Beef ban: Gau rakshaks are becoming bolder by the day as innocents continue to suffer
Kamlesh Kokare bought 5 buffaloes. He was transporting them from Panvel to Hadapsar, Pune. When he was crossing the Khadi machine area in Kondhawa (Pune) he was stopped by Gau Rakshaks. They claimed that he was transporting them illegally and had not ensured the comfort of the animals, thus leading to cruelty against them. They took him to the police station where a case was registered against him. His buffaloes were sent to an animal shelter.
Kamlesh Kokare bought 5 buffaloes. He was transporting them from Panvel to Hadapsar, Pune. When he was crossing the Khadi machine area in Kondhawa (Pune) he was stopped by gau rakshaks. They claimed that he was transporting the buffaloes illegally and had not ensured the comfort of the animals, thus committing animal cruelty. They took him to the police station where a case was registered against him. His buffaloes were sent to an animal shelter.
On 7 April, Court of Judicial Magistrate of First Class, Pune, ordered that the custody of buffaloes should be given to Kokare. Following the order, Kokare along with a police constable, reached the animal shelter. Kokare was then denied custody of his animals. "We met a worker. He told us that the owner of the shelter was not available and hence the buffaloes cannot be handed over. After waiting for a while, the constable recorded the statement of the worker and left. I had a court order but I still didn't get my buffaloes, " said Kokare.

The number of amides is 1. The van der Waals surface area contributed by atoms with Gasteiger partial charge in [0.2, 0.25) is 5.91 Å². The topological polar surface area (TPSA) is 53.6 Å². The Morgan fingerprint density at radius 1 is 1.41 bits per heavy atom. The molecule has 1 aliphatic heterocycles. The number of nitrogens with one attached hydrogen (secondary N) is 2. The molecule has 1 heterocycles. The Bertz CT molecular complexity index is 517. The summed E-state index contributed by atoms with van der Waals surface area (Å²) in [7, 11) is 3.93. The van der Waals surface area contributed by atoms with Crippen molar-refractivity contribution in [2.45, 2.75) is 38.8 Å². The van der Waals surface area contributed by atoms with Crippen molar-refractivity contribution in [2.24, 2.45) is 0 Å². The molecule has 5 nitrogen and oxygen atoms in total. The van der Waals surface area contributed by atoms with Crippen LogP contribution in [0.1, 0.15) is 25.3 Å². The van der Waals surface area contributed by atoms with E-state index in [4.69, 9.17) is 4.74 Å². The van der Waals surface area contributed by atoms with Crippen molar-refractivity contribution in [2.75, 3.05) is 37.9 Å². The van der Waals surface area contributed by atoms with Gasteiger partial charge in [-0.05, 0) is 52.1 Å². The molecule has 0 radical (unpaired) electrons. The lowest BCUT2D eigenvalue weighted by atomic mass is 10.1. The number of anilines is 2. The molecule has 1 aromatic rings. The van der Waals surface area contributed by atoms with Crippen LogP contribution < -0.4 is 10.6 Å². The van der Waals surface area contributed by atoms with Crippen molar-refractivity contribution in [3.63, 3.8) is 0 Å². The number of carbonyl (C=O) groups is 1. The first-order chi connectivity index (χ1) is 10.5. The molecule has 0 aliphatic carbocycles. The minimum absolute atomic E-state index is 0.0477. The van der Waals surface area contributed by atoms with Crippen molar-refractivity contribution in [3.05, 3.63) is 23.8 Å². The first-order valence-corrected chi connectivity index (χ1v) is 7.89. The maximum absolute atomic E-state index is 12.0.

Shafat Abdul's experience was no different. His container, with 9 female buffaloes and a bull was stopped by 2 gau rakshaks near Jejuri. A case was filed against him at the Saswad police station. Abdul was carrying all the necessary permits and documents but his buffaloes were sent to the shelter. The matter is sub judice.